6 of 7 people found the following review helpful
A Coffee Table Guide,
This review is from: Birdsong: 150 British and Irish birds and their amazing sounds (Hardcover)
Birdsong is a lavish coffee table sized book, which features 150 British and Irish birds. Its USP is the incorporation of a speaker, so that the reader can also hear the bird they're looking at. This means the guide can be used for identification on two levels, so I was intrigued to see how well this book would help with my identification skills.
The contents are mainly divided into bird groupings as you'd usually expect e.g. wildfowl, waders, owls etc. These are prefaced with a brief introduction to birdsong, the key words used to describe birds (along the usual scientific terms lines) and how to operate the birdsong player. At the back of the book are useful lists of further references, bird sound websites and birding organisations.
The birdsong player is simple to use, though the call you'd like to hear can only be obtained by going through the calls available sequentially (either forwards or backwards) like you would have done on tape recorders of old. There's no way of selecting by the reference numbers given on the bird description pages. I was relieved to see it's possible to change the batteries once those supplied with the book have died.
Most of the book is devoted to the birds themselves. Each species has a double page spread, consisting of a photograph (whole page), followed by the descriptive text. This also has a colour drawing accompanying the common and Latin name titles. The top of the page shows the bird grouping along with the all important recording reference(s) - some birds like the Mute Swan merit more than one, both wing sound and call in this instance.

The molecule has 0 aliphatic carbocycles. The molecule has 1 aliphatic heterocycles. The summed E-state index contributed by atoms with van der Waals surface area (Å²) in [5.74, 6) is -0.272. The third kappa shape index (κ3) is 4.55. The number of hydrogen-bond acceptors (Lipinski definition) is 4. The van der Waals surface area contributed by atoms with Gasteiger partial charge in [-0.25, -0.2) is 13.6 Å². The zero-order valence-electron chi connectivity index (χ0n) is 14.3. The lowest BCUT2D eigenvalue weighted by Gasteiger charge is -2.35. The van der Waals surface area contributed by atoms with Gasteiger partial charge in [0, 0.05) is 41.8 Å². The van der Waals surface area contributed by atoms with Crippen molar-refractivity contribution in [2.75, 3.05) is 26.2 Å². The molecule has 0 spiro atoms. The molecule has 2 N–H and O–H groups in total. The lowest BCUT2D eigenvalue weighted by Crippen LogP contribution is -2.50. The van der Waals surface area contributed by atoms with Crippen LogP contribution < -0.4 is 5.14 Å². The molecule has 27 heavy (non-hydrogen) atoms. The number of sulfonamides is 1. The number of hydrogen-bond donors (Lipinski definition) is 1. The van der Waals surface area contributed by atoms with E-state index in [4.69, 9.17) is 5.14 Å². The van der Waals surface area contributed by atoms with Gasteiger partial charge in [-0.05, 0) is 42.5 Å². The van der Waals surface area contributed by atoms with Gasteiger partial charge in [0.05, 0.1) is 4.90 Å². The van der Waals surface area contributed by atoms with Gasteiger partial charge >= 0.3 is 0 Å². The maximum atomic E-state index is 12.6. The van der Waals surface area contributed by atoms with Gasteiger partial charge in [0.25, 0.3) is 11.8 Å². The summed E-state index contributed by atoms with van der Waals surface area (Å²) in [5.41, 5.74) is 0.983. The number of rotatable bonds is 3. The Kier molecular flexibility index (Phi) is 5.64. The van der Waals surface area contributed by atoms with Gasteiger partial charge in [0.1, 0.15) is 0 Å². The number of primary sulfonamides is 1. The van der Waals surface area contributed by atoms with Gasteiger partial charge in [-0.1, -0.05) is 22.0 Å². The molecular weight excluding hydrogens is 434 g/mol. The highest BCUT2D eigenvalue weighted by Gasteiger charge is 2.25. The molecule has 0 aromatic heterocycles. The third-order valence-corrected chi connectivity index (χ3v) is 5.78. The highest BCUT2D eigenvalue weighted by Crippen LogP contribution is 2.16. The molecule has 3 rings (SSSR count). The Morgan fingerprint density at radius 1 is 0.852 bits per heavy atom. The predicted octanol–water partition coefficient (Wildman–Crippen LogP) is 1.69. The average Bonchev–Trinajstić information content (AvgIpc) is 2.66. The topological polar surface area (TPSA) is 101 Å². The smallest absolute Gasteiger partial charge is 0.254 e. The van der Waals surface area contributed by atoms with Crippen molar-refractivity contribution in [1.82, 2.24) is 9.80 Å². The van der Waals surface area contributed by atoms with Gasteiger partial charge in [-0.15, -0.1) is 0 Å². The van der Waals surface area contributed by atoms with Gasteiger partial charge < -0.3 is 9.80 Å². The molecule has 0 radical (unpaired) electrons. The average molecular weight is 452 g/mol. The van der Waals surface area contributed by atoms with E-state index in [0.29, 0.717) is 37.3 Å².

The book part oozes quality. The photography is superb, the drawings are great and the descriptions are well written. It's a shame the recording part - which is the book's USP - looks like a cheap add-on (though it probably isn't). The speaker quality isn't that great and in some cases the birdsong recording used isn't very long. As a practical guide it doesn't really stack up - there are no illustrations showing male/female or adult/juvenile differences where appropriate. This means many of the birds we actually see can only be identified using this book if they're an adult male or if their call is heard! It's also quite a large book - too unwieldy for taking out into the field to many of the habitats where the birds are found.
Therefore I'm reluctantly placing this book on the 'not for keeping' pile, despite its glossy coffee table good looks. I'll be making do with my Birds of Britain and Europe (New Generation Guides), plus my Collins Field Guide: Bird Call Identification (with Audio-CD) and the RSPB's bird identifier website. The latter has a great birdsong feature which makes me think that the time for this book has passed. The future has to be a bird identification App for phones and tablets incorporating Birdsong's features and more.
I see my evaluation differs from many of the reviewers and the birding/nature magazine reviews, but I stand by it in terms of whether the book is a practical guide and how it compares with the bird identification resources I usually use. It's beautiful to look at, but not very practical to use, except perhaps from my armchair.